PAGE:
The Madness of the Day, circa 1987/1993
1987: Gary Hill
1993: In collaboration with George Quasha, Charles Stein and Marine Hugonnier
Intermedia performance for hospital bed (or equivalent), scrim, three video cameras, three video monitors, sound system, gauze, tape, Petri dish, water, glass, concrete or similarly hard surface of at least a square foot, two clipboards, microphones and stand with boom arm, assorted cabling, and printed text
The piece was conjured from a reading of Maurice Blanchot’s The Madness of the Day as translated by Lydia Davis (Station Hill Press: Barrytown, New York, 1981) from the French, La Folie du jour, and was originally performed at Cornish College of the Arts in Seattle, Washington.
A small, intimate space/classroom, reeking of isopropyl alcohol, contained at center stage a table/bed surrounded by scrim. Hill played the part of a hospitalized figure lying on a bed, seen shadowed against the scrim, much as in a hospital room. He improvised “reading” the book/text using a video camera that was monitored by the audience. Two assistants were also behind the scrim and functioned to some degree as the presiding medical staff. At times they adjusted the microphone stand and arm over the “corpse” as if using a medical instrument of some kind, focusing it on the sound of Hill manipulating the book and making various unintelligible utterances. Every once in a while Hill sipped water from a glass at the corner of the bed. The refractions of the water moving within the glass could be seen through the scrim and, together with the shadowy figures, created a kind of slow-motion tableau. Two other monitors displayed the output of two small video cameras bound together with gauze and tape, looking something like a wounded head. Both cameras, set on autofocus, adjusted to changing views independently. Another assistant passed the object to different members of the audience throughout the performance or wiped peoples’ eyes with cotton balls dipped in a Petri dish of water. The performance concluded when Hill reached for the glass of water one last time and knocked it over the edge. The moment the glass shattered the power was cut.
The second performance of The Madness of the Day was part of a conference on the work of Maurice Blanchot and Gary Hill, held in conjunction with Gary Hill’s show at the Oxford Museum of Modern Art in 1993 (curated by Chrissie Iles). A distinguishing feature of this version was that the room where the performance was held was in fact a “medical theater” at Oxford University. Since Blanchot’s text is about a medical incident and takes place in part in a hospital, the performance piece itself was site-specific to the room in which it was performed. Hill lay precisely on the location where, in the traditional use of the room, a cadaver would have been situated for anatomical analysis. His camera was monitored on the permanently installed monitors of the theater.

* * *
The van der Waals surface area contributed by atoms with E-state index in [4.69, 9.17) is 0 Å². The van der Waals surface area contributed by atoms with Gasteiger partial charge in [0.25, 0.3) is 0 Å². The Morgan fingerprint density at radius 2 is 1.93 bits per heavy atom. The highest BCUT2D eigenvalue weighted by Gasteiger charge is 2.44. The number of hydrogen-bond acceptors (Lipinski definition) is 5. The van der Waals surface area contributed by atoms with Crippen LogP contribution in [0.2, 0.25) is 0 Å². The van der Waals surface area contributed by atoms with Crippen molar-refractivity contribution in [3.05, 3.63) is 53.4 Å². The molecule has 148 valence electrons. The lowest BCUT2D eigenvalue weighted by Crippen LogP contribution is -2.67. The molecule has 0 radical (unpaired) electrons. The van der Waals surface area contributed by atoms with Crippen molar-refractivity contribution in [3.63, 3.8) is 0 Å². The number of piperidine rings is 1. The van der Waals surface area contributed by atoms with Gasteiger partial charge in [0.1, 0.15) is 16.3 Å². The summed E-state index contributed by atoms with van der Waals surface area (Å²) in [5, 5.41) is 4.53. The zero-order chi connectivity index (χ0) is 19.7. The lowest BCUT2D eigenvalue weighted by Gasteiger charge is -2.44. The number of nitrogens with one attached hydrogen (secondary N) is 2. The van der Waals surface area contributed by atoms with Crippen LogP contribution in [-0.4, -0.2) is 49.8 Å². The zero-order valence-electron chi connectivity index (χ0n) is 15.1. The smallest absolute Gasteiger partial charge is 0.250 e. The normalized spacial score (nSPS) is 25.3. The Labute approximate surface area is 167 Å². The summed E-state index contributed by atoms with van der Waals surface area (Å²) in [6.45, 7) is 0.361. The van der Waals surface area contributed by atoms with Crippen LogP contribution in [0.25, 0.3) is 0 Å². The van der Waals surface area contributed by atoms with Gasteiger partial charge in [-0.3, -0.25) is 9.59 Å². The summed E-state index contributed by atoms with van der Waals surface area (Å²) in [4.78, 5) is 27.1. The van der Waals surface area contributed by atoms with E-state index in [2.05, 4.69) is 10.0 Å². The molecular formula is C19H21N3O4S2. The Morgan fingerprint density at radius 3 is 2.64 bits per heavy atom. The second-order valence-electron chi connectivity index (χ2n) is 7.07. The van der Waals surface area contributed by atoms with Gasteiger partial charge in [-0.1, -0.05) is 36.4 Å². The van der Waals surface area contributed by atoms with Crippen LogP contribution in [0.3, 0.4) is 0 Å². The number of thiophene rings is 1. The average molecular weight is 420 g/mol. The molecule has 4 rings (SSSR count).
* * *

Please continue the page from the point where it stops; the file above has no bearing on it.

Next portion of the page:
In contrast to the first performance, the “assistants” were played by George Quasha and Charles Stein who held clipboards with the English translation of the text from which they improvised in relation to what Hill was “reading.” The language dimension related indirectly to the academic context and, more complexly, to the relation between academic and medical practice and discourse. At the end the performance flowed into an extended public conversation between audience and performers.
Quasha, George and Charles Stein. An Art of Limina: Gary Hill’s Works and Writings. Barcelona: Ediciones Polígrafa, 2009, pp. 595 – 596.
Cornish College of the Arts, Seattle, Washington, 1987.
Performed on November 7, 1993 as part of the "Gary Hill: Day Seminar," in conjunction with the exhibition entitled “Gary Hill: In Light of the Other” at the Oxford Museum of Modern Art, Oxford, England.
Darke, Chris. "Gary Hill: Museum of Modern Art, Oxford." Frieze 14 (January/February 1994), 54, 55.
Quasha, George and Charles Stein. La performance elle-même in Gary Hill: Around & About: A Performative View. Paris: Éditions du Regard, 2001, pp. 78, 81, 99 – 101, 107 – 108.
Gary Hill: Selected Works and catalogue raisonné. Wolfsburg: Kunstmuseum Wolfsburg, 2002, GHCR 56, p. 127.
Odin, Paul-Emmanuel. L’absence de livre [Gary Hill et Maurice Blanchot – Écriture, vidéo]. Marseille: La Compagnie, 2007, pp. 261, 286.
Quasha, George and Charles Stein. An Art of Limina: Gary Hill’s Works and Writings. Barcelona: Ediciones Polígrafa, 2009, pp. 502, 519, 520, 595 – 596, 605.